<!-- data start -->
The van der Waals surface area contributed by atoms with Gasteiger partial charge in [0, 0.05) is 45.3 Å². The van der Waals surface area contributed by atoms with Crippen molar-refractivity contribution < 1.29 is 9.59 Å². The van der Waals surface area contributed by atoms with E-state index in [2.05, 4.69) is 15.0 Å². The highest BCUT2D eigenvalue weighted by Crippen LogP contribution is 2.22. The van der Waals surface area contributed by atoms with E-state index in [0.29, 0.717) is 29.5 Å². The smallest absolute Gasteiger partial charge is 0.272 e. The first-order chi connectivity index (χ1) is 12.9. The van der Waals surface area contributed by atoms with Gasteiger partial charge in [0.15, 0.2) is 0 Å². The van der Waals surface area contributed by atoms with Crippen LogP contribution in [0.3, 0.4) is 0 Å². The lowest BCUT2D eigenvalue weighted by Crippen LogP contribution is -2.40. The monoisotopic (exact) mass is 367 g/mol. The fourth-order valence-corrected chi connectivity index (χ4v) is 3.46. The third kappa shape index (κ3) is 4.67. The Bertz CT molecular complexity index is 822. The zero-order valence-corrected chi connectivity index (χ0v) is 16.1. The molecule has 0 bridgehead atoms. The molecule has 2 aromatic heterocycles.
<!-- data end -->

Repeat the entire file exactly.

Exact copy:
The van der Waals surface area contributed by atoms with Gasteiger partial charge in [0, 0.05) is 45.3 Å². The van der Waals surface area contributed by atoms with Crippen molar-refractivity contribution < 1.29 is 9.59 Å². The van der Waals surface area contributed by atoms with E-state index in [2.05, 4.69) is 15.0 Å². The highest BCUT2D eigenvalue weighted by Crippen LogP contribution is 2.22. The van der Waals surface area contributed by atoms with E-state index in [0.29, 0.717) is 29.5 Å². The smallest absolute Gasteiger partial charge is 0.272 e. The first-order chi connectivity index (χ1) is 12.9. The van der Waals surface area contributed by atoms with Gasteiger partial charge in [0.15, 0.2) is 0 Å². The van der Waals surface area contributed by atoms with Crippen LogP contribution in [0.3, 0.4) is 0 Å². The lowest BCUT2D eigenvalue weighted by Crippen LogP contribution is -2.40. The monoisotopic (exact) mass is 367 g/mol. The fourth-order valence-corrected chi connectivity index (χ4v) is 3.46. The third kappa shape index (κ3) is 4.67. The Bertz CT molecular complexity index is 822. The zero-order valence-corrected chi connectivity index (χ0v) is 16.1. The molecule has 0 bridgehead atoms. The molecule has 2 aromatic heterocycles.